Yesterday, President Barack Obama unveiled the U.S. National Action Plan during a meeting in New York of the member nations of the Open Government Partnership. Last Week, the White House also issued a Status Report on the Administration’s Commitment to Open Government.
Over the past year and a half, I’ve written a lot about how the work of the National Archives is based on the belief that citizens have the right to see, examine, and learn from the records that document the actions of their government. The following are only a few of the areas where the National Archives is making significant contributions to strengthen open government and our democracy.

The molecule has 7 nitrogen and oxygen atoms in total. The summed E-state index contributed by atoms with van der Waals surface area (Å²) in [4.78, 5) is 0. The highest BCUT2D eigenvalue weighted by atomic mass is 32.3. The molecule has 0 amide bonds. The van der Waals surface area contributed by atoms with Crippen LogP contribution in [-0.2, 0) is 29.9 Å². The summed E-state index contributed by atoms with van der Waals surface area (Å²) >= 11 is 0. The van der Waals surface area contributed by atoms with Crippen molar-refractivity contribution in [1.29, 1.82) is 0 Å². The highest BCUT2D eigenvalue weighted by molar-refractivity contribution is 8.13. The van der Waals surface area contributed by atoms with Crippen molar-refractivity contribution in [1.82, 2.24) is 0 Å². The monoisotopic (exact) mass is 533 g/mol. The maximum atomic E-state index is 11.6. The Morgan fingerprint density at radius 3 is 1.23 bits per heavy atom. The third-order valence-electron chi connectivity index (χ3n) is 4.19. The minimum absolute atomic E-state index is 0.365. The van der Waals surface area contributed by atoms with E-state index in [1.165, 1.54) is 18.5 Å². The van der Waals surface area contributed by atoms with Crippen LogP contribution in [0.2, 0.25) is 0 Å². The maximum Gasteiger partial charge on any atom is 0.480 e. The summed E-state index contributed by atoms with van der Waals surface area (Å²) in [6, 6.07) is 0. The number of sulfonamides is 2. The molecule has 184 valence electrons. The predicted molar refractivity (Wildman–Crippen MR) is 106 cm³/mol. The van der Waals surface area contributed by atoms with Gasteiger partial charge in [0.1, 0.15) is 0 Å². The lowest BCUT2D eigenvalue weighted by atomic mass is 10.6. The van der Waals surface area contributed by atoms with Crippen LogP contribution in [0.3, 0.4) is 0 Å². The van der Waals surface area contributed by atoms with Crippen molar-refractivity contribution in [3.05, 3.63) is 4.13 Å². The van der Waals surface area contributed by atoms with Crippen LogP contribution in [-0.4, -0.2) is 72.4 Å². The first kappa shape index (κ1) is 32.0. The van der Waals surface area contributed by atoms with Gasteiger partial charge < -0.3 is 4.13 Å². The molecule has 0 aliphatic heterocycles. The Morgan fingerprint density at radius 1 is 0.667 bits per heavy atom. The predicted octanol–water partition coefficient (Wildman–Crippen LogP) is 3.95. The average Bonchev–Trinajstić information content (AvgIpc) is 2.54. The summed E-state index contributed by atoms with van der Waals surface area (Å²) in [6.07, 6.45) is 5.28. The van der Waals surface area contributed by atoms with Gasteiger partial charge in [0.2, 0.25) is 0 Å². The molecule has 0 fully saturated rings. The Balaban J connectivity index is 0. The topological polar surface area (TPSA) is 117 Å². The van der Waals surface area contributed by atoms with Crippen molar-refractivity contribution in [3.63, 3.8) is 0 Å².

The backbone of a transparent and accountable government is good records management. Good government cannot be held accountable if it does not preserve – and cannot find – its records. The exponential growth of electronic records poses multiple challenges. The National Archives will continue to play a leadership role in finding and developing cost-effective IT solutions needed to meet the electronic records management challenges found in Federal agencies today.
National Declassification Center
The National Declassification Center (NDC) is strengthening open government by improving coordination among agencies and streamlining the declassification process throughout the Federal Government. The NDC is leading a multi-agency effort to address the backlog of 400 million pages previously accessioned … [ Read all ]